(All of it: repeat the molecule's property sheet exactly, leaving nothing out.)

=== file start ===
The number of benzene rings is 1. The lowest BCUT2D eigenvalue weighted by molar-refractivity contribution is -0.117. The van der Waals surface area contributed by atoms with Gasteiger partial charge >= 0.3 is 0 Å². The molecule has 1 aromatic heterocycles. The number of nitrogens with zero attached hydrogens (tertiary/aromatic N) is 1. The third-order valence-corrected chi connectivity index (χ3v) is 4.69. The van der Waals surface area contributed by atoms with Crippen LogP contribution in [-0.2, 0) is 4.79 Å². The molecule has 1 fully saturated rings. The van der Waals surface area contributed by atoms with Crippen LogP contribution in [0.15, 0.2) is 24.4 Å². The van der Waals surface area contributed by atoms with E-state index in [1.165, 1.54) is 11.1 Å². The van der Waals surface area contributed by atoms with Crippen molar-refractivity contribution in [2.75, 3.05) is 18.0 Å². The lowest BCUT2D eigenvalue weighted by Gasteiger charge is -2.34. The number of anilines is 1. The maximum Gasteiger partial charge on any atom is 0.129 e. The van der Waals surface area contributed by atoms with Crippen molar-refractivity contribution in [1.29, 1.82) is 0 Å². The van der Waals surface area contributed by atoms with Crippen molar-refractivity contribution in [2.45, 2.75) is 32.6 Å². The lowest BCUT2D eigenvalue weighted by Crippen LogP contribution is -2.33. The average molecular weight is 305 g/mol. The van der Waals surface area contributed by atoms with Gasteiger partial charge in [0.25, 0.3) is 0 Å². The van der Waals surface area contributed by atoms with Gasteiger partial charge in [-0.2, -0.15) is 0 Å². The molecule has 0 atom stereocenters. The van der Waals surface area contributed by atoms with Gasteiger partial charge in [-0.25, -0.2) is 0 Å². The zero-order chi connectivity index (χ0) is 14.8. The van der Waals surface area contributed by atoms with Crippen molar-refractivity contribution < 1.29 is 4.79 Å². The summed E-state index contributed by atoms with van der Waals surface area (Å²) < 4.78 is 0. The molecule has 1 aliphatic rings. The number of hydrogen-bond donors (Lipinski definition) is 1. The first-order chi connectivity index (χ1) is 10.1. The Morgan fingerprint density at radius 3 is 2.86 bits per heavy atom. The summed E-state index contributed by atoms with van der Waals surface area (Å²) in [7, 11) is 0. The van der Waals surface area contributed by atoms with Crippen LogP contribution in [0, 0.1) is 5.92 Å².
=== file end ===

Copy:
The number of benzene rings is 1. The lowest BCUT2D eigenvalue weighted by molar-refractivity contribution is -0.117. The van der Waals surface area contributed by atoms with Gasteiger partial charge >= 0.3 is 0 Å². The molecule has 1 aromatic heterocycles. The number of nitrogens with zero attached hydrogens (tertiary/aromatic N) is 1. The third-order valence-corrected chi connectivity index (χ3v) is 4.69. The van der Waals surface area contributed by atoms with Crippen LogP contribution in [-0.2, 0) is 4.79 Å². The molecule has 1 fully saturated rings. The van der Waals surface area contributed by atoms with Crippen LogP contribution in [0.15, 0.2) is 24.4 Å². The van der Waals surface area contributed by atoms with E-state index in [1.165, 1.54) is 11.1 Å². The van der Waals surface area contributed by atoms with Crippen molar-refractivity contribution in [2.75, 3.05) is 18.0 Å². The lowest BCUT2D eigenvalue weighted by Gasteiger charge is -2.34. The number of anilines is 1. The maximum Gasteiger partial charge on any atom is 0.129 e. The van der Waals surface area contributed by atoms with Crippen molar-refractivity contribution in [1.29, 1.82) is 0 Å². The van der Waals surface area contributed by atoms with Crippen molar-refractivity contribution in [2.45, 2.75) is 32.6 Å². The lowest BCUT2D eigenvalue weighted by Crippen LogP contribution is -2.33. The average molecular weight is 305 g/mol. The van der Waals surface area contributed by atoms with Gasteiger partial charge in [0.25, 0.3) is 0 Å². The van der Waals surface area contributed by atoms with Gasteiger partial charge in [-0.2, -0.15) is 0 Å². The molecule has 0 atom stereocenters. The van der Waals surface area contributed by atoms with Gasteiger partial charge in [-0.25, -0.2) is 0 Å². The zero-order chi connectivity index (χ0) is 14.8. The van der Waals surface area contributed by atoms with Crippen molar-refractivity contribution < 1.29 is 4.79 Å². The summed E-state index contributed by atoms with van der Waals surface area (Å²) < 4.78 is 0. The molecule has 1 aliphatic rings. The number of hydrogen-bond donors (Lipinski definition) is 1. The first-order chi connectivity index (χ1) is 10.1. The Morgan fingerprint density at radius 3 is 2.86 bits per heavy atom. The summed E-state index contributed by atoms with van der Waals surface area (Å²) in [7, 11) is 0. The van der Waals surface area contributed by atoms with Crippen LogP contribution in [0, 0.1) is 5.92 Å².